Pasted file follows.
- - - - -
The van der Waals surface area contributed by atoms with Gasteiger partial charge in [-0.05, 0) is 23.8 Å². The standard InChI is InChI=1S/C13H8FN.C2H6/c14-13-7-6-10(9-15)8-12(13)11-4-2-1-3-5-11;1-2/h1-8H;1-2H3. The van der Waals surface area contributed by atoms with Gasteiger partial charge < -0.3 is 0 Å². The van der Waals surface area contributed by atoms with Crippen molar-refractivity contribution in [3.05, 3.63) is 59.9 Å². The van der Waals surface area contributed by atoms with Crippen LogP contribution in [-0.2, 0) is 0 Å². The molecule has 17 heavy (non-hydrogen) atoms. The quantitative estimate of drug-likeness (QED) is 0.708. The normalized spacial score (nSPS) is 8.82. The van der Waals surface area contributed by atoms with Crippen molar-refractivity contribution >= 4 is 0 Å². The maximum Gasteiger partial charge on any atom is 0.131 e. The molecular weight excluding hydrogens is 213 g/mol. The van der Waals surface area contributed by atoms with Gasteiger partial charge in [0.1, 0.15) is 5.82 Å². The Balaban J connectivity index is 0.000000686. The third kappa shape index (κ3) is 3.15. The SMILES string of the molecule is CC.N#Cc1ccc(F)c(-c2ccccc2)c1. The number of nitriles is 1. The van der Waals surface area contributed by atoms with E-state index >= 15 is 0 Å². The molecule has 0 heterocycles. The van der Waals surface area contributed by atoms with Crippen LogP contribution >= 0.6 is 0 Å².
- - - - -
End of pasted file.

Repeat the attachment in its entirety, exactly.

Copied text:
The van der Waals surface area contributed by atoms with Gasteiger partial charge in [-0.05, 0) is 23.8 Å². The standard InChI is InChI=1S/C13H8FN.C2H6/c14-13-7-6-10(9-15)8-12(13)11-4-2-1-3-5-11;1-2/h1-8H;1-2H3. The van der Waals surface area contributed by atoms with Gasteiger partial charge < -0.3 is 0 Å². The van der Waals surface area contributed by atoms with Crippen molar-refractivity contribution in [3.05, 3.63) is 59.9 Å². The van der Waals surface area contributed by atoms with Crippen LogP contribution in [-0.2, 0) is 0 Å². The molecule has 17 heavy (non-hydrogen) atoms. The quantitative estimate of drug-likeness (QED) is 0.708. The normalized spacial score (nSPS) is 8.82. The van der Waals surface area contributed by atoms with Crippen molar-refractivity contribution >= 4 is 0 Å². The maximum Gasteiger partial charge on any atom is 0.131 e. The molecular weight excluding hydrogens is 213 g/mol. The van der Waals surface area contributed by atoms with Gasteiger partial charge in [0.1, 0.15) is 5.82 Å². The Balaban J connectivity index is 0.000000686. The third kappa shape index (κ3) is 3.15. The SMILES string of the molecule is CC.N#Cc1ccc(F)c(-c2ccccc2)c1. The number of nitriles is 1. The van der Waals surface area contributed by atoms with E-state index >= 15 is 0 Å². The molecule has 0 heterocycles. The van der Waals surface area contributed by atoms with Crippen LogP contribution >= 0.6 is 0 Å².